By Daniel Burke
This week is Holy Week, when millions of Western Christians mark the death and resurrection of Jesus. Under normal circumstances, Notre Dame cathedral in Paris would have been preparing to display its holy relics to the faithful on Good Friday.
But as fire engulfed the sacred site on Monday, Catholics across the world reacted in horror and disbelief, particularly when the cathedral’s iconic spire toppled amid the flames.
For generations, Notre Dame has been a place of pilgrimage and prayer, and, even as religion in France has declined for decades, it remained the beating heart of French Catholicism, open every day for Mass.
About the cathedral: Notre Dame is not a parish church, meaning that it does not have a regular body of worshippers who “belong” to the church. But it is still the home church of Paris Archbishop Michel Aupetit, and draws Catholics for vespers (evening prayers), Masses and the Sacrament of Reconciliation, also known as Penance.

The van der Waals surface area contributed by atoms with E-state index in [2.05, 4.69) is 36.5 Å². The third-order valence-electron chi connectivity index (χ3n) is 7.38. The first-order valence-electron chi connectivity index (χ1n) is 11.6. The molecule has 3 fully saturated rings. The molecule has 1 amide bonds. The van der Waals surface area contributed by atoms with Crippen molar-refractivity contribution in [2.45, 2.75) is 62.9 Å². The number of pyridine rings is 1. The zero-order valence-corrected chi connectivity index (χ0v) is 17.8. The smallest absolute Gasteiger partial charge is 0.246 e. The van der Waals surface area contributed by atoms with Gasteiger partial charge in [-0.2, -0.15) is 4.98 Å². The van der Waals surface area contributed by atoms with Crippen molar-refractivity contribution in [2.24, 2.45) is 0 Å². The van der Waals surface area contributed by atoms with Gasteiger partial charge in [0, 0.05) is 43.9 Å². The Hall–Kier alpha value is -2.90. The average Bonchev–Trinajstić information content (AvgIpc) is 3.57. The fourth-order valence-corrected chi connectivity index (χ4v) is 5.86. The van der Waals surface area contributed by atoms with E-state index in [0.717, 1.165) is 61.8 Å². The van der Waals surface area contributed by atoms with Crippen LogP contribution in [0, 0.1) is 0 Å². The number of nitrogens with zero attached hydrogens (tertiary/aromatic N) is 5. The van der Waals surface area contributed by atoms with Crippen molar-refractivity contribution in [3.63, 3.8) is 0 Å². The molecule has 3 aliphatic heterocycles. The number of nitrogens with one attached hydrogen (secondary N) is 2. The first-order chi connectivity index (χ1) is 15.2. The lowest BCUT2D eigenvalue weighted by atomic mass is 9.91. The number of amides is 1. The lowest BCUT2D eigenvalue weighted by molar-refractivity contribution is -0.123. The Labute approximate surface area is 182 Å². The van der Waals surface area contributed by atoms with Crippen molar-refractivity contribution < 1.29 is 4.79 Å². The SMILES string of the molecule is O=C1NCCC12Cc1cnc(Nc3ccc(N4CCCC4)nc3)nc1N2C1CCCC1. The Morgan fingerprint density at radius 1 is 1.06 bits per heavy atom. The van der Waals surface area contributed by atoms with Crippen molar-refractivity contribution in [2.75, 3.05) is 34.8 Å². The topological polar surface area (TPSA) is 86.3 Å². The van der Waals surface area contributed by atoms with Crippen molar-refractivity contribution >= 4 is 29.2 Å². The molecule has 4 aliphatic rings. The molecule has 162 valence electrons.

And every year during Holy Week, Notre Dame unveils some of the most coveted relics in Christendom. Among them is the Holy Crown, believed by many to be from the crown of thorns placed on the head of Jesus. Catholics have prayed with the Holy Crown for more than 16 centuries, according to the cathedral.